What are hot spots?

Photo by victorflowerfly on Freepik.com.

Hot spots are an unfortunate common result of itchy, infected parts of your pet’s body, but it’s easier to handle than you’d think! If your pet has been hit with a nasty bout of hot spot, here’s some information on what exactly they are and how to treat them.

Sores and infections are an unfortunate reality of life, especially on our poor fur friends who tend to aggravate it by scratching and biting their wounds. Hot spots are a common result of these infected areas, and while they’re usually not serious, they’re definitely irritating and painful for your pets. If your pet has been recently infected with one of these nasty hot spots, here’s some information on them on what exactly they are and how to treat them:

Hot spots

Hot spots are painful, irritated areas of the skin caused by skin inflammation and bacterial infections. Also known as acute moist dermatitis, they initially appear as an unassuming red spot on your pet’s skin, before getting triggered by constant itching and scratching. This exposes the wound to bacterial infections, worsening the spot and turning it into painful, oozing lesions.

Photo from urbananimalveterinary.com.

Photo from urbananimalveterinary.com.

Some other symptoms of hot spots also include:

  • Redness, swelling areas of the skin
  • Fluids oozing from the skin infection
  • Hair loss around infected area
  • Crusting and matted hair around infected area

Pets are likely to continue to lick, scratch, and bite at the hot spots due to the pain and irritation as well.

Causes of hot spots

Whatever that makes your pet itch can be a cause of a hot spot, as it can start from as simple as constant scratching at the skin. Some causes include:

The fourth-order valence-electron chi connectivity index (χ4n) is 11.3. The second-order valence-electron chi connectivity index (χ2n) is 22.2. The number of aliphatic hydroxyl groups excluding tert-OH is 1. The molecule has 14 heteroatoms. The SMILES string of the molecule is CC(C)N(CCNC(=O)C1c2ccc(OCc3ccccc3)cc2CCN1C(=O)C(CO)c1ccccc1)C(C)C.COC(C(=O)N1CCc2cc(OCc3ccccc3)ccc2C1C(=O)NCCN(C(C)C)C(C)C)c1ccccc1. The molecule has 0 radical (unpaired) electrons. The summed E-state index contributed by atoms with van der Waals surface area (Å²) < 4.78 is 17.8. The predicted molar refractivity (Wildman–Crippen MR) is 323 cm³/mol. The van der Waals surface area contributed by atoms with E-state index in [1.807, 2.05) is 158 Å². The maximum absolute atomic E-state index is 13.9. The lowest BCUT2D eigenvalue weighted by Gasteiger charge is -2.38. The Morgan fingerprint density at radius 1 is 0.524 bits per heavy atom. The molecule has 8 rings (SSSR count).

• Parasites
  • Allergies
  • Ear or skin infections
  • Stress or boredom, resulting in excessive licking
  • Dirty or matted coat
  • Moisture trapped in the coat

Some pets have a higher tendency to develop hot spots as well, especially those with longer and thicker coats such as Persian cats and Golden Retrievers. This is due to their thick coats, which makes it easier to form hot spots when the weather is warm and humid, so be sure to check on your fluffy friends frequently for any signs of infections!

Photo by ulkas on Freepik.com.

Photo by ulkas on Freepik.com.

How to treat hot spots

While less serious hot spots can be treated at home, a trip to a vet should still be arranged to find any underlying causes that might be overlooked. To treat these hot spots, you can do a combination of the following steps:

  • Shaving or clipping the hair around the affected area to allow air and prevent matting
  • Gently cleaning the affected area with antiseptic solutions or wipes regularly
  • Getting prescribed oral or topical antibiotics to treat the infection
  • Having your pet wear an e-collar to prevent continued scratching

Of course, prevention is still the best cure to any illness or disease. A good way to prevent hot spots is to get rid of the causes of your pet’s itching as best as you can, such as having good parasite prevention and making sure that their hygiene and fur is kept in good condition!

 Photo by illiabondar on Freepik.com.

Photo by illiabondar on Freepik.com.

Hot spots are definitely a nuisance to many, most of all your pets, but with the right preparation and prevention, they won’t need to be your worry for long!


  1.  https://www.akc.org/expert-advice/health/treating-and-preventing-hot-spots-on-dogs/ 
  2. https://www.petmd.com/dog/care/evr_hot_spots_what_are_they 
  3. https://be.chewy.com/all-about-hot-spots-on-cats/ 
Photo by victorflowerfly on Freepik.com.